There is little doubt that the Trump presidential campaign benefits greatly from the spreading of the QAnon gospel. QAnon has been remarkably successful at bringing traditionally liberal-minded folks into the Trump fold, or at least willing to give the man a reassessment. And it has been very successful at instilling an even deeper fanaticism in his traditionally right-wing, white-nationalist, and evangelical base. Shockingly it is likely the most successful avenue of the current Trump presidential campaign’s social media front for winning new converts, whether or not it is directly tied to that front. Trump campaign manager, Bruce Parscale, was hired before the 2016 election largely on the merits of his social media skills. He has been much lauded for being quick to recognize that social media has now become the mainstream media (the MSM!) and it is thought that his and Russia’s extensive use of social media turned the tide in Trump’s favour in 2016. While the degree of coordination between the presidential campaign and Q is disputed, Trump himself has certainly been aware of QAnon from the early days of its existence. He has subtly and not so subtly promoted the conspiracy- much to the delight of QAnon followers, who find significant validation anytime they perceive he has given them a nod. Recently, however, the Trump campaign has been actively distancing itself from QAnon after the FBI labeled the conspiracy theory a domestic terrorism threat owing to various attempted acts of violence and threats of violence by QAnon-inspired zealots. QAnon t-shirts, signs, jewelry and the multitude of schwag paraphernalia, once a prominent feature at Trump rallies, are now actively discouraged.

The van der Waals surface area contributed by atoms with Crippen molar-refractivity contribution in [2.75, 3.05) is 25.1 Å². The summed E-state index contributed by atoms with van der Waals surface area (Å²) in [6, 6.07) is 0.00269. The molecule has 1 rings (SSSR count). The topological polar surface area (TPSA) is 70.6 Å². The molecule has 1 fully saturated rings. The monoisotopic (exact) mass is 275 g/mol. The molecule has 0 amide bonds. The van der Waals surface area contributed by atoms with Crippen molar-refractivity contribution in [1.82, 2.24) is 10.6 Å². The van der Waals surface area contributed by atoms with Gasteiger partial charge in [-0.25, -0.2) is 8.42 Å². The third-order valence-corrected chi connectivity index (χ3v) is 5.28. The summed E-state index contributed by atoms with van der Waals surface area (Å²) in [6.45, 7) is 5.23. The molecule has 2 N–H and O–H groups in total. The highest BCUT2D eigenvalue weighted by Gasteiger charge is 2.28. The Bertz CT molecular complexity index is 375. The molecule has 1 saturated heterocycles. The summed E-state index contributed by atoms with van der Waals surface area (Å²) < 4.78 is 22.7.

It is all too easy to ridicule, pan and debunk QAnon and its myriad tentacle theories. It can even be entertaining to witness and ride along with the creative pretzel-ing logic that goes into “proving” that Trump has always been right and Obama has always been evil. There is a small industry of QAnon critics and debunkers who dissect the material and share its facets largely for the humor and entertainment value that can be found down in the rabbit holes. Reading a QAnon believer’s blog and learning about a new wildly abstract connection of dots that some enthusiast has constructed can leave one doubled over in hysterics, as can watching QAnon documentaries like The Fall of the Cabal and Out of Shadows. There is a vast world of truly astonishing idiocy to be found here. However, this author’s overall take away from an afternoon in Q Land is one of profound sadness. There are some truly disturbed people lost in this morass and it can be heartbreaking to watch them translate their anxiety, hopelessness and fear into histrionics of hatred and vengeance.